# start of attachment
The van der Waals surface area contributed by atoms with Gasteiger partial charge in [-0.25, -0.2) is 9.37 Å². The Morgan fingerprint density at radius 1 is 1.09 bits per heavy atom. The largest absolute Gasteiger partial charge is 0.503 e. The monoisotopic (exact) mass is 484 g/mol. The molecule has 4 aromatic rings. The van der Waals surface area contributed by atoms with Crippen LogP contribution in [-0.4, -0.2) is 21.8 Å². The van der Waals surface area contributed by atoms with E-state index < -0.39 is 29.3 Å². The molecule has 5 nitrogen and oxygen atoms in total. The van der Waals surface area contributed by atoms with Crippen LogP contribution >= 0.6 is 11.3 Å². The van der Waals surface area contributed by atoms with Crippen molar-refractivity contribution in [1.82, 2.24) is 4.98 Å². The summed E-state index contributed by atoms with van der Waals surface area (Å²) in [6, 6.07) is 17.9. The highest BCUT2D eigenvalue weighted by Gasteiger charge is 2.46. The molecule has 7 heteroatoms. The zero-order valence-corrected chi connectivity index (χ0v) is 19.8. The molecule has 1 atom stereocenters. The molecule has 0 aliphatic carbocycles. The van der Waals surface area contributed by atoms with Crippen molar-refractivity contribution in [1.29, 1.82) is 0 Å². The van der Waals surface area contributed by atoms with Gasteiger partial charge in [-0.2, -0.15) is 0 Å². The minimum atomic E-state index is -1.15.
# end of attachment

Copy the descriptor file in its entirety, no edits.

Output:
The van der Waals surface area contributed by atoms with Gasteiger partial charge in [-0.25, -0.2) is 9.37 Å². The Morgan fingerprint density at radius 1 is 1.09 bits per heavy atom. The largest absolute Gasteiger partial charge is 0.503 e. The monoisotopic (exact) mass is 484 g/mol. The molecule has 4 aromatic rings. The van der Waals surface area contributed by atoms with Crippen LogP contribution in [-0.4, -0.2) is 21.8 Å². The van der Waals surface area contributed by atoms with E-state index < -0.39 is 29.3 Å². The molecule has 5 nitrogen and oxygen atoms in total. The van der Waals surface area contributed by atoms with Crippen LogP contribution >= 0.6 is 11.3 Å². The van der Waals surface area contributed by atoms with Crippen molar-refractivity contribution in [1.82, 2.24) is 4.98 Å². The summed E-state index contributed by atoms with van der Waals surface area (Å²) in [6, 6.07) is 17.9. The highest BCUT2D eigenvalue weighted by Gasteiger charge is 2.46. The molecule has 7 heteroatoms. The zero-order valence-corrected chi connectivity index (χ0v) is 19.8. The molecule has 1 atom stereocenters. The molecule has 0 aliphatic carbocycles. The van der Waals surface area contributed by atoms with Crippen molar-refractivity contribution in [1.29, 1.82) is 0 Å². The van der Waals surface area contributed by atoms with Gasteiger partial charge in [-0.2, -0.15) is 0 Å². The minimum atomic E-state index is -1.15.